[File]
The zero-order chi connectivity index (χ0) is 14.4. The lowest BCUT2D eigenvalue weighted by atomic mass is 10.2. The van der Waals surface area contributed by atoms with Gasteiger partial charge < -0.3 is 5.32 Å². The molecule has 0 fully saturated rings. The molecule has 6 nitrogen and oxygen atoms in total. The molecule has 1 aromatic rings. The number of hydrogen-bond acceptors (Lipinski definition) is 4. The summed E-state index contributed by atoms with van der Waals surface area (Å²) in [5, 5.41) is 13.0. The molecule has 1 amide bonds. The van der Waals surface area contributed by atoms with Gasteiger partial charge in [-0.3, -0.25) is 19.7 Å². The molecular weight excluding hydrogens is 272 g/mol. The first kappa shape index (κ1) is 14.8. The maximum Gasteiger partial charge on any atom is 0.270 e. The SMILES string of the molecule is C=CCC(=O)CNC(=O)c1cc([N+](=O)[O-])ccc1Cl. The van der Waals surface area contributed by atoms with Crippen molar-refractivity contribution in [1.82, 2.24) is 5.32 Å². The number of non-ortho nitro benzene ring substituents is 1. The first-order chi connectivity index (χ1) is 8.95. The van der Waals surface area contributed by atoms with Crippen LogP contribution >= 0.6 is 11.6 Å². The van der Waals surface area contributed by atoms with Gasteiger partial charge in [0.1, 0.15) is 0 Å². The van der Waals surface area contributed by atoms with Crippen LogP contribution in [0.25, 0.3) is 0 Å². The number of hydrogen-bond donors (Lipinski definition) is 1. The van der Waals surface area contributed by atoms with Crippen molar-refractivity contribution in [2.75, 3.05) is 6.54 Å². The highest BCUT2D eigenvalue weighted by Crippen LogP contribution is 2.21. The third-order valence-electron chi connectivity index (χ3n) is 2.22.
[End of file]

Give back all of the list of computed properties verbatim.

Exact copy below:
The zero-order chi connectivity index (χ0) is 14.4. The lowest BCUT2D eigenvalue weighted by atomic mass is 10.2. The van der Waals surface area contributed by atoms with Gasteiger partial charge < -0.3 is 5.32 Å². The molecule has 0 fully saturated rings. The molecule has 6 nitrogen and oxygen atoms in total. The molecule has 1 aromatic rings. The number of hydrogen-bond acceptors (Lipinski definition) is 4. The summed E-state index contributed by atoms with van der Waals surface area (Å²) in [5, 5.41) is 13.0. The molecule has 1 amide bonds. The van der Waals surface area contributed by atoms with Gasteiger partial charge in [-0.3, -0.25) is 19.7 Å². The molecular weight excluding hydrogens is 272 g/mol. The first kappa shape index (κ1) is 14.8. The maximum Gasteiger partial charge on any atom is 0.270 e. The SMILES string of the molecule is C=CCC(=O)CNC(=O)c1cc([N+](=O)[O-])ccc1Cl. The van der Waals surface area contributed by atoms with Crippen molar-refractivity contribution in [1.82, 2.24) is 5.32 Å². The number of non-ortho nitro benzene ring substituents is 1. The first-order chi connectivity index (χ1) is 8.95. The van der Waals surface area contributed by atoms with Crippen LogP contribution >= 0.6 is 11.6 Å². The van der Waals surface area contributed by atoms with Gasteiger partial charge in [0.1, 0.15) is 0 Å². The van der Waals surface area contributed by atoms with Crippen LogP contribution in [0.25, 0.3) is 0 Å². The number of hydrogen-bond donors (Lipinski definition) is 1. The van der Waals surface area contributed by atoms with Crippen molar-refractivity contribution in [2.75, 3.05) is 6.54 Å². The highest BCUT2D eigenvalue weighted by Crippen LogP contribution is 2.21. The third-order valence-electron chi connectivity index (χ3n) is 2.22.